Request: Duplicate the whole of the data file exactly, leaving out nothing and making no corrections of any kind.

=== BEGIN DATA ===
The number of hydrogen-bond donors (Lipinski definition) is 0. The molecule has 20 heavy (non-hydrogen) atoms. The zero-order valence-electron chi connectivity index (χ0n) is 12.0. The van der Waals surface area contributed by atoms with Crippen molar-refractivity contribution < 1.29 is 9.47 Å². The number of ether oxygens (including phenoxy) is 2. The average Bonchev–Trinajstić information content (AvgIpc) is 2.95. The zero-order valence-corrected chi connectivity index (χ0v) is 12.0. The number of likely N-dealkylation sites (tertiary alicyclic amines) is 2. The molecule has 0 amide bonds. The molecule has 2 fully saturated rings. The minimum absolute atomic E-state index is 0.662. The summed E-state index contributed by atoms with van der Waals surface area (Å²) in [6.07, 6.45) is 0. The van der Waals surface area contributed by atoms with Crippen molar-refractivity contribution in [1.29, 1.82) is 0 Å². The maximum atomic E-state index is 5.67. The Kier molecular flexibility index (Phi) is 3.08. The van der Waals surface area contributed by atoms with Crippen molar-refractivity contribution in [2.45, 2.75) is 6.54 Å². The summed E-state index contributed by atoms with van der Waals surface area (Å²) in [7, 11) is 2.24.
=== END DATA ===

The number of hydrogen-bond donors (Lipinski definition) is 0. The molecule has 20 heavy (non-hydrogen) atoms. The zero-order valence-electron chi connectivity index (χ0n) is 12.0. The van der Waals surface area contributed by atoms with Crippen molar-refractivity contribution < 1.29 is 9.47 Å². The number of ether oxygens (including phenoxy) is 2. The average Bonchev–Trinajstić information content (AvgIpc) is 2.95. The zero-order valence-corrected chi connectivity index (χ0v) is 12.0. The number of likely N-dealkylation sites (tertiary alicyclic amines) is 2. The molecule has 0 amide bonds. The molecule has 2 fully saturated rings. The minimum absolute atomic E-state index is 0.662. The summed E-state index contributed by atoms with van der Waals surface area (Å²) in [6.07, 6.45) is 0. The van der Waals surface area contributed by atoms with Crippen molar-refractivity contribution in [1.29, 1.82) is 0 Å². The maximum atomic E-state index is 5.67. The Kier molecular flexibility index (Phi) is 3.08. The van der Waals surface area contributed by atoms with Crippen molar-refractivity contribution in [2.45, 2.75) is 6.54 Å². The summed E-state index contributed by atoms with van der Waals surface area (Å²) in [7, 11) is 2.24.